Sunday, May 21, 2017

What can we say come June 4? Pentecost

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     [Here is a sermon I preached on Acts 2 and John 7:37-39 three years ago]

The day of Pentecost.  Various churches have their customs.  In one of my churches, people wore red dresses and jackets.  In another, they hung striking bright yellow and red streamers from the ceiling.  At my current church, we have this swirly thing with colorful streamers someone waves at the front (which you can see in this video).  I always think lighting one of those Olympic torch things (borrowed perhaps from a special Olympics venue nearby?) would be cool – or hot, and maybe a serious fire code violation.

     Mainline Protestants love Pentecost, but suffer a kind of inarticulate reticence about the Holy Spirit.  For me, I’ve heard so much overwaxed chatter in my lifetime about who’s got the Spirit (and thus who doesn’t), where the Spirit is (and thus isn’t), powerful emotional experiences that feel to me to be more about intuition and native-born gushing than a movement of the Spirit – so then, perhaps in the way Protestants have barely spoken of Mary in order not to be Catholic, I’ve shied away so as not to be confused with the emotivism that dominates so much of American religiosity.

     But then, speaking of shy: Frederick Dale Bruner shrewdly suggested that the Holy Spirit is the “shy member of the Trinity,” preferring to stay backstage, deferring to the glory of Jesus and the Father.  Even on the day of Pentecost, the Spirit doesn’t make a grand, personal appearance.  It’s wind? Too much whisky early in the day? Fire on the head?  [I love the way old icons took this literally.]  It’s the people of God who take center stage, their hair tussled and singed, staggering a little, bolting out into the street, talking a mile a minute...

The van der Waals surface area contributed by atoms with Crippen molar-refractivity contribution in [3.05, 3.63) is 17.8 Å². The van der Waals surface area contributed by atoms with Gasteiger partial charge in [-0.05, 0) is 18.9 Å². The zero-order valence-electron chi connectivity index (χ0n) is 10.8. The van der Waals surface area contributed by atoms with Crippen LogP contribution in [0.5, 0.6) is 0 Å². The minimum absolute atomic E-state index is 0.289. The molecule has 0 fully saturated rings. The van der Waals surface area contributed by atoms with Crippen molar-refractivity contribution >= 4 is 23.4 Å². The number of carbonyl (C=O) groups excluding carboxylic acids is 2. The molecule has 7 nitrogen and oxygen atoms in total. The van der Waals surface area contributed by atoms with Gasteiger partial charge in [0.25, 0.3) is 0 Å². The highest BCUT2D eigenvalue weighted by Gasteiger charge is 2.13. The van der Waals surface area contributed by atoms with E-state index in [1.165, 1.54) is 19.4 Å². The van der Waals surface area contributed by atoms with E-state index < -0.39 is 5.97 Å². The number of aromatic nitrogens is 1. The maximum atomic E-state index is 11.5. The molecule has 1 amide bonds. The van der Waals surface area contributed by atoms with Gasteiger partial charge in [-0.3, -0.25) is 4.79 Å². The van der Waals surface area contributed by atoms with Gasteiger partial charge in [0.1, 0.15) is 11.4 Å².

…and being understood by pilgrims from all over the place, in all those languages birthed at the Tower of Babel – whose ill effects are now being reversed.  I love rattling off (and I practice ahead of time) the list of peoples present in Jerusalem (Acts 2:9-11) – and can’t avoid chuckling when I get to “the parts of Libya belonging to Cyrene” (what about the rest of Libya?).

     It’s not a prideful “speaking in tongues” (which some friends of mine use as a litmus test to see if you’re really saved…); there isn’t confusion or separation, but understanding and unity!  I’ve preached, with validity, I think, on the idea of Pentecost people, God’s Spirit-empowered church, find the language to speak to the people out there.  No more church jargon, and certainly no smug, judgmental declamations.  How do we talk about the best news ever to people who hear nothing but awful news and a jaded and cynical? 

     Wallace Stevens, in “The Man with the Blue Guitar” (inspired by Picasso's painting): “Throw away the lights, the definitions, and say of what you see in the dark / that it is this or that it is that, But do not use the rotted names.”  I practice this by trying, as often as possible, to talk to non-church people, to Jewish people, to anybody who will listen, about things we believe and why they matter so much.  You can’t quote a verse or use a theological term.  A Pentecost exercise, I think.

     I love it that, in Judaism, Pentecost is the day that commemorates the giving of the Torah on Mt. Sinai.  And don’t be tempted to say We have the Spirit, the law is kaput.  The Spirit enables the fulfillment of the law; have you read Matthew 5??  The Spirit doesn’t unleash a burst of emotion; the Spirit plants and grows holiness in us.  “The fruit of the Spirit is love, joy, peace, patience, kindness, gentleness, self-control” (Gal. 5).  He/she is the “Spirit of Holiness” (Rom. 1:4).